A Crack in the Wall

The Discovery Institute, a Seattle-based think tank that promotes intelligent design creationism, is infamous for its authorship of a secret document called the “Wedge Strategy“, which lays out their plan to overthrow the theory of evolution and “replace materialistic explanations with the theistic understanding that nature and hurnan beings are created by God”. The leak of this document proved to be a considerable embarrassment for the Discovery Institute, especially when Judge John E. Jones cited it as key evidence of the ID movement’s religious intent in the 2005 Dover ruling.

The Wedge Strategy was defined in three phases: “Scientific Research, Writing & Publicity” (in practice, heavy on the publicity, not so much on the scientific research), “Publicity & Opinion-making”, and “Cultural Confrontation & Renewal”. The document envisions “intelligent design theory as the dominant perspective in science” within twenty years, an outcome which, needless to say, does not look likely. It’s especially amusing to note that the entire document was written before embarking on this grand strategy, which implies that the advocates of ID knew what the outcome of their scientific research would be before they started it.

With intelligent design dealt a decisive court blow and the forces of religious fundamentalism in disarray, the Wedge Strategy appears to be headed for its demise. But as intelligent design founders, there’s a new wedge on the rise in America.

A recent editorial in the Wall Street Journal, “The New New Atheism“, contains much of the usual ill-informed blather, but does have one paragraph worthy of note:

But one stunning new development under the sun is that promulgating atheism has become a lucrative business. According to a recent article in The Wall Street Journal, in less than 12 months atheism’s newest champions have sold close to a million books. Some 500,000 hardcover copies are in print of Richard Dawkins’s “The God Delusion” (2006); 296,000 copies of Christopher Hitchens’s “God Is Not Great: How Religion Poisons Everything” (2007); 185,000 copies of Sam Harris’s “Letter to a Christian Nation” (2006); 64,100 copies of Daniel C. Dennett’s “Breaking the Spell: Religion as a Natural Phenomenon”; and 60,000 copies of Victor J. Stenger’s “God: The Failed Hypothesis: How Science Shows that God Does not Exist” (2007).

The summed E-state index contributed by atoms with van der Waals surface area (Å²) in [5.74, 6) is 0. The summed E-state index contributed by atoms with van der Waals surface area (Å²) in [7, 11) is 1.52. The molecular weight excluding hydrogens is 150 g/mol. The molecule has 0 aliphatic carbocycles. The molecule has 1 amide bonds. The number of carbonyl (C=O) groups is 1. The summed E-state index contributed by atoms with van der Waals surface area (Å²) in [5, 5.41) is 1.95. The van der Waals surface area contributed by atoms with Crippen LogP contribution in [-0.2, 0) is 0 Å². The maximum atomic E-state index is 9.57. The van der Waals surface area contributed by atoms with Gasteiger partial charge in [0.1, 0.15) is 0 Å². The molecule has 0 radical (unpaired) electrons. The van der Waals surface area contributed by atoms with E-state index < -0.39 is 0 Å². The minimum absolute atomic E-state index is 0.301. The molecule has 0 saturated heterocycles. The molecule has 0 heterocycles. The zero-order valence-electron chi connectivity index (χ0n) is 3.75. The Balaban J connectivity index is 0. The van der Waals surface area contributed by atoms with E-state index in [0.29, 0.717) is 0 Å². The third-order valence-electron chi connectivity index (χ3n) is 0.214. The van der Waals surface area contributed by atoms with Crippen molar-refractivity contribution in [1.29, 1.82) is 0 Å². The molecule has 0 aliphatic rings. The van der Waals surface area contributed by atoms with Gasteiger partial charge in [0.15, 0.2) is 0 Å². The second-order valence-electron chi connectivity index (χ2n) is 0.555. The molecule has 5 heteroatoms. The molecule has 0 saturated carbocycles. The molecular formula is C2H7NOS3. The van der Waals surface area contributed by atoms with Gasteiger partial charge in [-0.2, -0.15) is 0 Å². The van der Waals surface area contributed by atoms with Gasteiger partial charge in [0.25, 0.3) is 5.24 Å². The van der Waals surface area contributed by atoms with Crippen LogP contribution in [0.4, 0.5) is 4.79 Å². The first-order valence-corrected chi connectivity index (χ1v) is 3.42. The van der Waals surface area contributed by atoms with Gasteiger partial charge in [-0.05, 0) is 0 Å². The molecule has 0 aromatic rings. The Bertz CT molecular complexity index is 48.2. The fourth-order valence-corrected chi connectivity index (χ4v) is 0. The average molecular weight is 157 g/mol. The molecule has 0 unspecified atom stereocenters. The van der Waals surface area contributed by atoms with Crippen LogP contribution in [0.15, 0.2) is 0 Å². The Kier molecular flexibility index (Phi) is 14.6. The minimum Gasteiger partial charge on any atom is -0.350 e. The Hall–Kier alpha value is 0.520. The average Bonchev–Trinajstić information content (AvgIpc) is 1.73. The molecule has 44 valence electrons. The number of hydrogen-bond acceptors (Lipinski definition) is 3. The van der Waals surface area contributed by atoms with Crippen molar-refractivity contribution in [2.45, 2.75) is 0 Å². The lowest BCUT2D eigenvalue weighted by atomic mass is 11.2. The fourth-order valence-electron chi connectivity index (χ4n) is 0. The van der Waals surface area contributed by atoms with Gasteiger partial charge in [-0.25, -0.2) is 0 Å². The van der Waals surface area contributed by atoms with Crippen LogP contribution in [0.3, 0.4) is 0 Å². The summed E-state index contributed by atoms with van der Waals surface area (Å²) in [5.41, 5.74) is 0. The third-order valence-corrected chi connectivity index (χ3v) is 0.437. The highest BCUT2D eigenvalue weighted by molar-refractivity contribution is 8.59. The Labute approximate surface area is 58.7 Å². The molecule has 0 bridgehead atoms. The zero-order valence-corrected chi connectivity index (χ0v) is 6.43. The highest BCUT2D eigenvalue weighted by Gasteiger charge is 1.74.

It’s impossible to overlook the irony: this is the very kind of success the advocates of ID were hoping for. But while they have stumbled, atheism and freethought are on the rise, with a flourishing crew of forceful, passionate writers making the case for a life free of religion. We, not they, are the ones wedging our way into the mainstream. But while the DI’s wedge sought to split the wall of church-state separation and shoehorn their religious views into public school in the guise of science, the nascent atheist movement has taken aim at a far more deserving target: the faith wall running through the heart of our society, the one which proclaims that religious dogma is infallible and should never be questioned. This wall, unlike the other, needs to be brought down, and we’re just the ones to do it.